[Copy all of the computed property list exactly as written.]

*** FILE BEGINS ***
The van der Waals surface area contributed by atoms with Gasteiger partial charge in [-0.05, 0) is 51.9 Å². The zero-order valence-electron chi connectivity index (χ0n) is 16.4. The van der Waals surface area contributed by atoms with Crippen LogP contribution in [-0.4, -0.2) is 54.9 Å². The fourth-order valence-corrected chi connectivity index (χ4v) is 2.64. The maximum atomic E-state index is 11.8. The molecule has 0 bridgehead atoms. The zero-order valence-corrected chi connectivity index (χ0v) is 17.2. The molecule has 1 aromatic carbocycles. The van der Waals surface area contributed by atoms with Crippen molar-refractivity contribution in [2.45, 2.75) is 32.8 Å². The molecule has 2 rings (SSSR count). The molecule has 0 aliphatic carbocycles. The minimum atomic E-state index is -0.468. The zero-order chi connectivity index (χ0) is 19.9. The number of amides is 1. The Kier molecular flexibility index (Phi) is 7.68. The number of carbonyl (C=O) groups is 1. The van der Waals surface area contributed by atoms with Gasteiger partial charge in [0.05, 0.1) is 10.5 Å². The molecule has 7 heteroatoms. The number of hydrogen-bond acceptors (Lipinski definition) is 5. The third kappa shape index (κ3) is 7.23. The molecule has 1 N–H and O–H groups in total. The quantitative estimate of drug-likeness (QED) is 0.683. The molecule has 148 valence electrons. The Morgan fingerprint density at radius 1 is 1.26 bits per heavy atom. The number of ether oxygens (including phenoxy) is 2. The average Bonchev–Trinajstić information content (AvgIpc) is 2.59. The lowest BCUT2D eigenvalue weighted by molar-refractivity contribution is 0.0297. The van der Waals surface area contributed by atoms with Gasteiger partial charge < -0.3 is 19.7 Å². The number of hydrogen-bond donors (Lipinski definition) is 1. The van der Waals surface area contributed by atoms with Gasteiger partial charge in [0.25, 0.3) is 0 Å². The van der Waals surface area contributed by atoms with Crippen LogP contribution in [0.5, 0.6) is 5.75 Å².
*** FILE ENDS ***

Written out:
The van der Waals surface area contributed by atoms with Gasteiger partial charge in [-0.05, 0) is 51.9 Å². The zero-order valence-electron chi connectivity index (χ0n) is 16.4. The van der Waals surface area contributed by atoms with Crippen LogP contribution in [-0.4, -0.2) is 54.9 Å². The fourth-order valence-corrected chi connectivity index (χ4v) is 2.64. The maximum atomic E-state index is 11.8. The molecule has 0 bridgehead atoms. The zero-order valence-corrected chi connectivity index (χ0v) is 17.2. The molecule has 1 aromatic carbocycles. The van der Waals surface area contributed by atoms with Crippen molar-refractivity contribution in [2.45, 2.75) is 32.8 Å². The molecule has 2 rings (SSSR count). The molecule has 0 aliphatic carbocycles. The minimum atomic E-state index is -0.468. The zero-order chi connectivity index (χ0) is 19.9. The number of amides is 1. The Kier molecular flexibility index (Phi) is 7.68. The number of carbonyl (C=O) groups is 1. The van der Waals surface area contributed by atoms with Gasteiger partial charge in [0.05, 0.1) is 10.5 Å². The molecule has 7 heteroatoms. The number of hydrogen-bond acceptors (Lipinski definition) is 5. The third kappa shape index (κ3) is 7.23. The molecule has 1 N–H and O–H groups in total. The quantitative estimate of drug-likeness (QED) is 0.683. The molecule has 148 valence electrons. The Morgan fingerprint density at radius 1 is 1.26 bits per heavy atom. The number of ether oxygens (including phenoxy) is 2. The average Bonchev–Trinajstić information content (AvgIpc) is 2.59. The lowest BCUT2D eigenvalue weighted by molar-refractivity contribution is 0.0297. The van der Waals surface area contributed by atoms with Gasteiger partial charge < -0.3 is 19.7 Å². The number of hydrogen-bond donors (Lipinski definition) is 1. The van der Waals surface area contributed by atoms with Gasteiger partial charge in [0.25, 0.3) is 0 Å². The van der Waals surface area contributed by atoms with Crippen LogP contribution in [0.5, 0.6) is 5.75 Å².